Laura Morton confidently rode her perky gray horse, Phoenix, around the indoor ring at Potomac Horse Center, taking the low jumps one by one. Shoulders squared, reins held firmly in her small hands, she wove the cantering horse in a steady rhythm through the course while the judge made notations on her pad.

Clad in their blue team jackets, Laura's friends watched in almost reverential silence, their hands pressed together in prayer. If Laura, 15, landed a ribbon, Rockville's Thomas S. Wootton High School would leap into first place in the Inter-School Horse Show, a competition among Washington area schools.

"Everything stops when you've got a rider going," said sophomore Jaime Neaman, 15, after Laura finished to applause.

Added her classmate, Sara Michael, 16, "When they go over a jump, you go over a jump" in your head.

Although Laura, who already had won two ribbons that day, did not place in the jumping category, she shrugged off the loss. "My horse was better than I expected," she said quietly after dismounting.

As it turns out, Wootton, which placed second at a show in September, won the competition last week. And to show off their accomplishment, the girls wore their equestrian outfits, tan britches and dark jackets, to school one day.

This is exactly the kind of team spirit that Devereaux Raskauskas hoped for when she started the Inter-School Horse Show five years ago. Raskauskas's older daughter, Jennifer, had organized a riding club at her high school, the Connelly School of the Holy Child in Potomac, but no venue was available for the girls to compete as a team.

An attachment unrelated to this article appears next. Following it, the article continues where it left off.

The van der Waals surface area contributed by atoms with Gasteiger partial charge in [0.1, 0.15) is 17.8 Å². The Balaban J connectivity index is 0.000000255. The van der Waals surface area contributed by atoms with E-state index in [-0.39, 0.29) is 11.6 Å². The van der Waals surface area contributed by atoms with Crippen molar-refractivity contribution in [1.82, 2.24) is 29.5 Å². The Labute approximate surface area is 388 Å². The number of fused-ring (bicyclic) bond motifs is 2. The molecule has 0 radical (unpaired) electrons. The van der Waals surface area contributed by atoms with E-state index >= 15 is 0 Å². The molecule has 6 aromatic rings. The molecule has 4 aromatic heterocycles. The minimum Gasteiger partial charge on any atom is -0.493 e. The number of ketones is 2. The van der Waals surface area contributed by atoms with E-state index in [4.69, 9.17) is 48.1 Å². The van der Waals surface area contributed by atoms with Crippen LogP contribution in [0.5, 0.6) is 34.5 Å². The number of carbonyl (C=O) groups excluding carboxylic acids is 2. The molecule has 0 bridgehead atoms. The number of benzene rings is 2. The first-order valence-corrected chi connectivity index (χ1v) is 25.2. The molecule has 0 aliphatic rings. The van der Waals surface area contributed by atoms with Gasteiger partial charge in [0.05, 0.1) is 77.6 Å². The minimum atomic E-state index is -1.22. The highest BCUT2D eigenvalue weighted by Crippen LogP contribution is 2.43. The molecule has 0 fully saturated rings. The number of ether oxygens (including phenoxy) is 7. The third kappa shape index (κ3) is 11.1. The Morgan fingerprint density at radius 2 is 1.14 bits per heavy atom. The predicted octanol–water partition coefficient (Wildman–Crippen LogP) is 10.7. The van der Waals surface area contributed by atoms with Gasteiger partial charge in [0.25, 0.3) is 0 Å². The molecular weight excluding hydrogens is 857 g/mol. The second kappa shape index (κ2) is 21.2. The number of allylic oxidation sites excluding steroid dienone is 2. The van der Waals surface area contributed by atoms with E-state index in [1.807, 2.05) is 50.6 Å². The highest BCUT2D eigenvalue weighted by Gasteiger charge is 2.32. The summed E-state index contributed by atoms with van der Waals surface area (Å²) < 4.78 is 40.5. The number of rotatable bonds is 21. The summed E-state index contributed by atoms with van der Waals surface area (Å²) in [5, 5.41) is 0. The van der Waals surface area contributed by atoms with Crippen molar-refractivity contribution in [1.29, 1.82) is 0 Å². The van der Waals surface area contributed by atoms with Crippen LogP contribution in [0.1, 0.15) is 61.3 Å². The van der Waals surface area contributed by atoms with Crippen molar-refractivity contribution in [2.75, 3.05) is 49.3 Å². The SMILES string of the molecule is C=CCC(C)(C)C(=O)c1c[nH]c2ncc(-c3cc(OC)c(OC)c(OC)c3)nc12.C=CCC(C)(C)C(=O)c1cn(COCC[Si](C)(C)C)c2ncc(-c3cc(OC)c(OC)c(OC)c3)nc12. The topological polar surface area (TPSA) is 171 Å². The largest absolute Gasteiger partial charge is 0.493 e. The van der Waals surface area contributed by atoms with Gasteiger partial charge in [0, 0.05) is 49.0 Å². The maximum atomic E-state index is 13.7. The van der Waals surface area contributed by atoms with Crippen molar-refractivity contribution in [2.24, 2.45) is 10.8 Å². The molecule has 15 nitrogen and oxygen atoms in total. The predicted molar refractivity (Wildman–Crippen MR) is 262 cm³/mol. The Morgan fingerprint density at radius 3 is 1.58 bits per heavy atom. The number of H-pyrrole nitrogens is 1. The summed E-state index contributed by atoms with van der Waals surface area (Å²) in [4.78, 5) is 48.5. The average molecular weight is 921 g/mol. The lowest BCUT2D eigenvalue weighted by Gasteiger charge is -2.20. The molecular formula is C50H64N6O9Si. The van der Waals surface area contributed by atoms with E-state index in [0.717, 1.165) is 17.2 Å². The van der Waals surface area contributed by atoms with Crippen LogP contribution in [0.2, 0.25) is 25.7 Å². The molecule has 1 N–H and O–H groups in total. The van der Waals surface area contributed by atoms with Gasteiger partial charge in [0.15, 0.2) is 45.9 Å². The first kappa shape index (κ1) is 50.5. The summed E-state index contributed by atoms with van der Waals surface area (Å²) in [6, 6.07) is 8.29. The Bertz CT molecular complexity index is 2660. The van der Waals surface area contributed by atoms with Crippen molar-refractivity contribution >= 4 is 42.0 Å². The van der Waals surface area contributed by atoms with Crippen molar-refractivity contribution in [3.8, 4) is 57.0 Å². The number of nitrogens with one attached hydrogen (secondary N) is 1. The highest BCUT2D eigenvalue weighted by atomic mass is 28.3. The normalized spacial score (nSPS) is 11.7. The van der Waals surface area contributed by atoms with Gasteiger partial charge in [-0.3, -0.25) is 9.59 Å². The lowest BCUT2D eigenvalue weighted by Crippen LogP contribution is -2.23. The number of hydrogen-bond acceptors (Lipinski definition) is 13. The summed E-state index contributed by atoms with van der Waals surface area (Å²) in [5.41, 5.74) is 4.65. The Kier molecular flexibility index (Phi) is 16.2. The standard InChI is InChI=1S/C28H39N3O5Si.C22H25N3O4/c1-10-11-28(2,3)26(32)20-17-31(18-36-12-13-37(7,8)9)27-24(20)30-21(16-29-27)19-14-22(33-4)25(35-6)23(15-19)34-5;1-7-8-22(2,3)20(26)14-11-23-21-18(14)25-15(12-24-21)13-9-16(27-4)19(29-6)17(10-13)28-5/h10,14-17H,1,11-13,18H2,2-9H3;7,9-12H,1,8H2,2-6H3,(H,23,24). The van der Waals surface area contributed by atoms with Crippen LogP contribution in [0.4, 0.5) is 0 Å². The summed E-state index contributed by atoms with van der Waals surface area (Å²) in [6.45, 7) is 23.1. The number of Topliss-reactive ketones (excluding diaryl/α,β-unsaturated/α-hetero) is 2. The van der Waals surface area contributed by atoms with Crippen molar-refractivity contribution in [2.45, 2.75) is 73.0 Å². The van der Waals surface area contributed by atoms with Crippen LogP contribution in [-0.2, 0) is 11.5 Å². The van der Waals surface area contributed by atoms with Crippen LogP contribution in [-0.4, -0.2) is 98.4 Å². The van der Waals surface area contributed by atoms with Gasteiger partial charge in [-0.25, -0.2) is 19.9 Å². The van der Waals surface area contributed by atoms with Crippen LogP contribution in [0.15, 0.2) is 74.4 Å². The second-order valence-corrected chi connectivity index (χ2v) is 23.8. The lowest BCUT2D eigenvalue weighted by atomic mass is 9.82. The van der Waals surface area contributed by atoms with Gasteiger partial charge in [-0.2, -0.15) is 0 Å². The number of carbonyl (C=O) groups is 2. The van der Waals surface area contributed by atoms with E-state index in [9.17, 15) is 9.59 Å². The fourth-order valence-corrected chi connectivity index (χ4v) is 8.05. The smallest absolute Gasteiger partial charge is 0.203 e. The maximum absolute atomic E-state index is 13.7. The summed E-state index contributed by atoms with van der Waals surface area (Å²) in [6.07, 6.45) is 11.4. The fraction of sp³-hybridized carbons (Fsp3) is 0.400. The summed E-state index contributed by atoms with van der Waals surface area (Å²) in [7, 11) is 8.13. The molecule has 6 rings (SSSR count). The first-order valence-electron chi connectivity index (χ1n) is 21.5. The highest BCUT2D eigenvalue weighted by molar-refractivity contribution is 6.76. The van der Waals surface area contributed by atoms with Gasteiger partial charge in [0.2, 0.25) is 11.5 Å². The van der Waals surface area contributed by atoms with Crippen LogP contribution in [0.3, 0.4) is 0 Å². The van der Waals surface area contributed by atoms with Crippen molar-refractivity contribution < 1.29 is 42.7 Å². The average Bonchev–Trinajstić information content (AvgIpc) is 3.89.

So her mother hooked up with Potomac Horse Center, a Gaithersburg stable owned by the Maryland-National Capital Park and Planning Commission, and created a competition. The three annual shows are open to public and private middle or high schools in the area that produce a team of three to 12 riders.

The elder Raskauskas, of Potomac, said her goal was twofold: to offer the riders an arena to compete in and to recognize their athletic ability. The first year, a handful of students from nine schools showed up. At the last meet Nov. 7, 119 students from 20 schools competed.

Most of the schools are in Montgomery County with a sprinkling of participants from the District and Northern Virginia, including the Madeira School in McLean and Swanson Middle School in Arlington.

Jennifer Raskauskas, 19, now a sophomore at Bucknell University, came home for the September show and watched her alma mater place third, the best the school has done since the competition started.

"That to me was totally worth all the work" of persuading administrators at Holy Child to support a team, she said. "No one really told me no, but I saw some people didn't think it would last very long." Now there is talk among organizers of expanding the one-day competitions to two days to accommodate all the riders who want to participate.

Even beginners compete at the Inter-School Horse Show, something that sets the competition apart from other horse shows. Raskauskas felt it was important for everyone to feel welcome even if it meant a long day for the judge, who starts evaluating contestants at 9 a.m. and continues until after 6 p.m. The fact that Potomac Horse Center rents its animals for the day also makes it easier for more students to take part in the shows.

Regardless of their skill levels, the students are united in their love of horses. "It's that black stallion dream," said Sara, referring to the ever-popular equine tale "Black Beauty."

Lauren Healy's parents have a photograph of her at 18 months atop a pony, a big smile planted on her face. "We should have known," said her mother, Ellen, with a mock sigh. Lauren is now a freshman at the Holton-Arms School in Bethesda, and her life revolves around horses.